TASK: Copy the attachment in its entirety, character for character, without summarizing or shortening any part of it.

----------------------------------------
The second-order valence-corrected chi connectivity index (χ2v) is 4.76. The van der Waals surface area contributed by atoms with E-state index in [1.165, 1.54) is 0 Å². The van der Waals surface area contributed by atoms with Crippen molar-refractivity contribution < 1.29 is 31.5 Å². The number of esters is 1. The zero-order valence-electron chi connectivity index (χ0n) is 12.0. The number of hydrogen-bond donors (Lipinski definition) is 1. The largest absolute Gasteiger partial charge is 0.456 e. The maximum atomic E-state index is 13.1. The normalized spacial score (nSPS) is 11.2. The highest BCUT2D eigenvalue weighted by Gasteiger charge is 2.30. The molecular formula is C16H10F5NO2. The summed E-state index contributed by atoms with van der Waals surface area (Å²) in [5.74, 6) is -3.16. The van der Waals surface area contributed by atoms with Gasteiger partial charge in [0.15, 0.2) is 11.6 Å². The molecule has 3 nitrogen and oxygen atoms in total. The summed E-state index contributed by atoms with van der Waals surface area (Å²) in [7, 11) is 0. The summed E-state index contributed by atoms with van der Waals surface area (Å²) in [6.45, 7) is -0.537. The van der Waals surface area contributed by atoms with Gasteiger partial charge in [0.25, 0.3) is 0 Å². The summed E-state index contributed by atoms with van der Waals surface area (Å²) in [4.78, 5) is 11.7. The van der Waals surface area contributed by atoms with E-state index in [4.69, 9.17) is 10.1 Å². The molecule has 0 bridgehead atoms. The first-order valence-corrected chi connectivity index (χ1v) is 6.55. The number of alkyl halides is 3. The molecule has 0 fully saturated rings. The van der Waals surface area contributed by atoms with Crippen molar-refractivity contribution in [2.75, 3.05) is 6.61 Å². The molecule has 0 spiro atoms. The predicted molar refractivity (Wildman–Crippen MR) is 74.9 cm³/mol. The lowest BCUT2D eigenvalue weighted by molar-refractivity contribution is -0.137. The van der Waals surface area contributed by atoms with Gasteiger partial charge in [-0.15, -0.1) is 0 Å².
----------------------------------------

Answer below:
The second-order valence-corrected chi connectivity index (χ2v) is 4.76. The van der Waals surface area contributed by atoms with E-state index in [1.165, 1.54) is 0 Å². The van der Waals surface area contributed by atoms with Crippen molar-refractivity contribution < 1.29 is 31.5 Å². The number of esters is 1. The zero-order valence-electron chi connectivity index (χ0n) is 12.0. The number of hydrogen-bond donors (Lipinski definition) is 1. The largest absolute Gasteiger partial charge is 0.456 e. The maximum atomic E-state index is 13.1. The normalized spacial score (nSPS) is 11.2. The highest BCUT2D eigenvalue weighted by Gasteiger charge is 2.30. The molecular formula is C16H10F5NO2. The summed E-state index contributed by atoms with van der Waals surface area (Å²) in [5.74, 6) is -3.16. The van der Waals surface area contributed by atoms with Gasteiger partial charge in [0.15, 0.2) is 11.6 Å². The molecule has 3 nitrogen and oxygen atoms in total. The summed E-state index contributed by atoms with van der Waals surface area (Å²) in [7, 11) is 0. The summed E-state index contributed by atoms with van der Waals surface area (Å²) in [6.45, 7) is -0.537. The van der Waals surface area contributed by atoms with Gasteiger partial charge in [0.25, 0.3) is 0 Å². The summed E-state index contributed by atoms with van der Waals surface area (Å²) in [4.78, 5) is 11.7. The van der Waals surface area contributed by atoms with E-state index in [4.69, 9.17) is 10.1 Å². The molecule has 0 bridgehead atoms. The first-order valence-corrected chi connectivity index (χ1v) is 6.55. The number of alkyl halides is 3. The molecule has 0 fully saturated rings. The van der Waals surface area contributed by atoms with Crippen molar-refractivity contribution in [2.75, 3.05) is 6.61 Å². The molecule has 0 spiro atoms. The predicted molar refractivity (Wildman–Crippen MR) is 74.9 cm³/mol. The lowest BCUT2D eigenvalue weighted by molar-refractivity contribution is -0.137. The van der Waals surface area contributed by atoms with Gasteiger partial charge in [-0.15, -0.1) is 0 Å².